This is one of my favorite spaces for puttering, a space i have come to appreciate more in the cool fall and early winter than I did in the months of oppressive summer heat. I water the flowering trees at each end and adjust the hanging orchids whose pots slide along their bamboo rod in the wind at night. I pick up the fluttery pink flowers dislodged by the breeze that congregate in corners like the snowdrifts starting to form back home. The music that has become synonymous with my apartment puttering – always in a language I don’t understand so as not to interrupt my thoughts with lyrics – mingles with the shouts of the boys playing soccer in the street four floors down. I pull dainty weeds from the potted succulents that line the windowsill – each purchased for around $1 from a lady with a motorbike loaded precariously with dozens of mismatched pots. Ethel sits in the same chair every time, doing one of two things: she either sits alert, ears perked, nose up in the air and twitching as she absorbs Hanoi sights and smells and sounds, or she is asleep in a ball, usually in direct sunlight, snoring and making muffled noises as she no doubt shakes some innocent dream animal to death. I love both.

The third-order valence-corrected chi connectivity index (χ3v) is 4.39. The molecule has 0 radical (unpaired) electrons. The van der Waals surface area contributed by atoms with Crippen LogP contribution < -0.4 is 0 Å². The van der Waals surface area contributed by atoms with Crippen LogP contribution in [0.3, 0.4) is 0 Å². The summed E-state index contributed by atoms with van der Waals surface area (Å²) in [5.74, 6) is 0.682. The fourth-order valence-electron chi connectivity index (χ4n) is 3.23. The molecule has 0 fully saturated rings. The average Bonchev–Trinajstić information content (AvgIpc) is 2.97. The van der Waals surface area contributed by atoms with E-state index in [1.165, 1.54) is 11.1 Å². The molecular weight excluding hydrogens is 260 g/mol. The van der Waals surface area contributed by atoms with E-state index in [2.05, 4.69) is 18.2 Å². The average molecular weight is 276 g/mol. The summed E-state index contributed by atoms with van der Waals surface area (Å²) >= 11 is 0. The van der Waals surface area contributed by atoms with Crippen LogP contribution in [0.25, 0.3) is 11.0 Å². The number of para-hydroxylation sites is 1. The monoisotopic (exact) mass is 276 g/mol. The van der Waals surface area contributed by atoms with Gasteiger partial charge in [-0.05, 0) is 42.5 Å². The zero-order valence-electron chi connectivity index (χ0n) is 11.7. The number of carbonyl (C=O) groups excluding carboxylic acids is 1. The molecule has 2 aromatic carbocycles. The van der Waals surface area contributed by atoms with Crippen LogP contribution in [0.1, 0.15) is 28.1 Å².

In this space I watch the grandma who lives across the street, and who lives – much like my grandma did – perpetually in the kitchen. Her kitchen faces my house, just one floor lower. We smile at each other sometimes, before going back to whatever we were doing. Her kitchen is all windows, and so as she cuts up garlic and onions, stir-fries vegetables, debones fish and marinates spare-ribs I can see and hear her work. Things crackle, splatter, boil, steam…and she moves around the space with confidence and ease. Nothing is burned. Everything smells delicious. In between she sits at the table, feet on an opposite chair, reading the paper and fiddling with the string of pearls she wears every day with a different set of floral pajamas (the Vietnamese equivalent of a house dress). If I’m outside during lunchtime, sitting on the balcony with takeaway vegetarian food from the spot down the street or a delivery bagel sandwich from Joma, I get to be a fly on the wall of the quiet family lunch, husband and grandson eating absentmindedly while she fusses over them, adding extra bits to their bowl, getting more rice from the rice-cooker on the counter. I like her orderly sunlit kitchen, and I like her.